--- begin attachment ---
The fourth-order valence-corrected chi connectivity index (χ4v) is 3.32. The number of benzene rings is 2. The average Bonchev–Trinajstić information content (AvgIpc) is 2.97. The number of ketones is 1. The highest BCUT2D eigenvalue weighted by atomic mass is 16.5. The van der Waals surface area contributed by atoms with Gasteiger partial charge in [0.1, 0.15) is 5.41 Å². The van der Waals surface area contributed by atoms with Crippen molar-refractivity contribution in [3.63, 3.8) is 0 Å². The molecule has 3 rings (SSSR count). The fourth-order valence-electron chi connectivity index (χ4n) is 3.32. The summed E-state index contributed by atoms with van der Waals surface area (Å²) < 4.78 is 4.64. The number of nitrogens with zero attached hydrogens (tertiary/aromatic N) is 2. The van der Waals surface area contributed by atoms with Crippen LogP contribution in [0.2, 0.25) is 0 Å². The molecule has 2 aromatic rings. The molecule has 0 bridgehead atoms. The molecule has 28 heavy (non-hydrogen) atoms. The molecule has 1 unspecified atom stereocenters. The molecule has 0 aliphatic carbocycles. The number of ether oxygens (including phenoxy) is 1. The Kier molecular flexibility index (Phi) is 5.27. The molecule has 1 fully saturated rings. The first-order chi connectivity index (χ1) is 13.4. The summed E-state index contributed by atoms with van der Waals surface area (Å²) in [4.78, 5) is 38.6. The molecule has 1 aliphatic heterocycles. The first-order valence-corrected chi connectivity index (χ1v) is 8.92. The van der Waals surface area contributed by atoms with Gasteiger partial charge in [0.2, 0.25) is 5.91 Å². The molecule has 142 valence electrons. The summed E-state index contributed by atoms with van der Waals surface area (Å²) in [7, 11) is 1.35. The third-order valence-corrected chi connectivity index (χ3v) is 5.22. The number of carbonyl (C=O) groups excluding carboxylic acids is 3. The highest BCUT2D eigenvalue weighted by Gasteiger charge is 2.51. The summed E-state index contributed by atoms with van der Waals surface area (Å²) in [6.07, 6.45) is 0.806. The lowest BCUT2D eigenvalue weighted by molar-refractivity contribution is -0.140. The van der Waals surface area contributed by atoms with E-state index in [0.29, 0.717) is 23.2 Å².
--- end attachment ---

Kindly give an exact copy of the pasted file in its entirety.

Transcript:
The fourth-order valence-corrected chi connectivity index (χ4v) is 3.32. The number of benzene rings is 2. The average Bonchev–Trinajstić information content (AvgIpc) is 2.97. The number of ketones is 1. The highest BCUT2D eigenvalue weighted by atomic mass is 16.5. The van der Waals surface area contributed by atoms with Gasteiger partial charge in [0.1, 0.15) is 5.41 Å². The van der Waals surface area contributed by atoms with Crippen molar-refractivity contribution in [3.63, 3.8) is 0 Å². The molecule has 3 rings (SSSR count). The fourth-order valence-electron chi connectivity index (χ4n) is 3.32. The summed E-state index contributed by atoms with van der Waals surface area (Å²) < 4.78 is 4.64. The number of nitrogens with zero attached hydrogens (tertiary/aromatic N) is 2. The van der Waals surface area contributed by atoms with Crippen LogP contribution in [0.2, 0.25) is 0 Å². The molecule has 2 aromatic rings. The molecule has 0 bridgehead atoms. The molecule has 28 heavy (non-hydrogen) atoms. The molecule has 1 unspecified atom stereocenters. The molecule has 0 aliphatic carbocycles. The number of ether oxygens (including phenoxy) is 1. The Kier molecular flexibility index (Phi) is 5.27. The molecule has 1 fully saturated rings. The first-order chi connectivity index (χ1) is 13.4. The summed E-state index contributed by atoms with van der Waals surface area (Å²) in [4.78, 5) is 38.6. The molecule has 1 aliphatic heterocycles. The first-order valence-corrected chi connectivity index (χ1v) is 8.92. The van der Waals surface area contributed by atoms with Gasteiger partial charge in [0.2, 0.25) is 5.91 Å². The molecule has 142 valence electrons. The summed E-state index contributed by atoms with van der Waals surface area (Å²) in [7, 11) is 1.35. The third-order valence-corrected chi connectivity index (χ3v) is 5.22. The number of carbonyl (C=O) groups excluding carboxylic acids is 3. The highest BCUT2D eigenvalue weighted by Gasteiger charge is 2.51. The summed E-state index contributed by atoms with van der Waals surface area (Å²) in [6.07, 6.45) is 0.806. The lowest BCUT2D eigenvalue weighted by molar-refractivity contribution is -0.140. The van der Waals surface area contributed by atoms with E-state index in [0.29, 0.717) is 23.2 Å².